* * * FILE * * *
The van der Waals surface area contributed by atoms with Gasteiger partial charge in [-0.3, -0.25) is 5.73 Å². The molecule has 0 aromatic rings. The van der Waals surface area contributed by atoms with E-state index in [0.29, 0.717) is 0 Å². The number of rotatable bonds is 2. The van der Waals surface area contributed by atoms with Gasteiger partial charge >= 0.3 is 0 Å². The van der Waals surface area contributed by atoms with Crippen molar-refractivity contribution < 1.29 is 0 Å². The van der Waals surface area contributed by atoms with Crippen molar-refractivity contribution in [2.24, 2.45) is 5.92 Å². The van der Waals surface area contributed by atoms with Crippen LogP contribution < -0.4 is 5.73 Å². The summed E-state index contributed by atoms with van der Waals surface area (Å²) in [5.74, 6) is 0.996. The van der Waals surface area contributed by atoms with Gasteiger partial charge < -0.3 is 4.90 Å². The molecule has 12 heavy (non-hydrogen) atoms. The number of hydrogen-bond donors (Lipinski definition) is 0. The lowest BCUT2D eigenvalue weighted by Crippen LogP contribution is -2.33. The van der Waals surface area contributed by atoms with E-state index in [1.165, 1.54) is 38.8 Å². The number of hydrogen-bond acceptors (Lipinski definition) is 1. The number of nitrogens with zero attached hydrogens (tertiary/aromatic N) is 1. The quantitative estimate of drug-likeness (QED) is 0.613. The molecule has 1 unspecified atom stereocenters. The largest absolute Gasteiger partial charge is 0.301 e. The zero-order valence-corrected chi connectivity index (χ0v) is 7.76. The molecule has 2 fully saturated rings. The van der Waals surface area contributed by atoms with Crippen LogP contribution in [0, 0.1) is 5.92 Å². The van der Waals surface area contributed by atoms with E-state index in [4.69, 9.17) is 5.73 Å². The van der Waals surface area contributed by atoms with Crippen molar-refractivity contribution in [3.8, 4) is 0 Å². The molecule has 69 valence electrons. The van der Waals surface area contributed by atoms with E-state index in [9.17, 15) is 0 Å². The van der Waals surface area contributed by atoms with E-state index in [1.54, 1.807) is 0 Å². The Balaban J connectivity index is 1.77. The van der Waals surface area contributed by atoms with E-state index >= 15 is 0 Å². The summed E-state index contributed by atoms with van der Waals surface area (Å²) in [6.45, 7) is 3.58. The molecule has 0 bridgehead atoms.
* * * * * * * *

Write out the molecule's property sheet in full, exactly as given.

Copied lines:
The van der Waals surface area contributed by atoms with Gasteiger partial charge in [-0.3, -0.25) is 5.73 Å². The molecule has 0 aromatic rings. The van der Waals surface area contributed by atoms with E-state index in [0.29, 0.717) is 0 Å². The number of rotatable bonds is 2. The van der Waals surface area contributed by atoms with Gasteiger partial charge >= 0.3 is 0 Å². The van der Waals surface area contributed by atoms with Crippen molar-refractivity contribution < 1.29 is 0 Å². The van der Waals surface area contributed by atoms with Crippen molar-refractivity contribution in [2.24, 2.45) is 5.92 Å². The van der Waals surface area contributed by atoms with Crippen LogP contribution < -0.4 is 5.73 Å². The summed E-state index contributed by atoms with van der Waals surface area (Å²) in [5.74, 6) is 0.996. The van der Waals surface area contributed by atoms with Gasteiger partial charge < -0.3 is 4.90 Å². The molecule has 12 heavy (non-hydrogen) atoms. The number of hydrogen-bond donors (Lipinski definition) is 0. The lowest BCUT2D eigenvalue weighted by Crippen LogP contribution is -2.33. The van der Waals surface area contributed by atoms with E-state index in [1.165, 1.54) is 38.8 Å². The number of hydrogen-bond acceptors (Lipinski definition) is 1. The number of nitrogens with zero attached hydrogens (tertiary/aromatic N) is 1. The quantitative estimate of drug-likeness (QED) is 0.613. The molecule has 1 unspecified atom stereocenters. The largest absolute Gasteiger partial charge is 0.301 e. The zero-order valence-corrected chi connectivity index (χ0v) is 7.76. The molecule has 2 fully saturated rings. The van der Waals surface area contributed by atoms with Crippen LogP contribution in [0, 0.1) is 5.92 Å². The van der Waals surface area contributed by atoms with E-state index in [4.69, 9.17) is 5.73 Å². The van der Waals surface area contributed by atoms with Crippen molar-refractivity contribution in [3.8, 4) is 0 Å². The molecule has 69 valence electrons. The van der Waals surface area contributed by atoms with E-state index in [9.17, 15) is 0 Å². The van der Waals surface area contributed by atoms with E-state index in [1.54, 1.807) is 0 Å². The Balaban J connectivity index is 1.77. The van der Waals surface area contributed by atoms with E-state index >= 15 is 0 Å². The summed E-state index contributed by atoms with van der Waals surface area (Å²) in [6.45, 7) is 3.58. The molecule has 0 bridgehead atoms.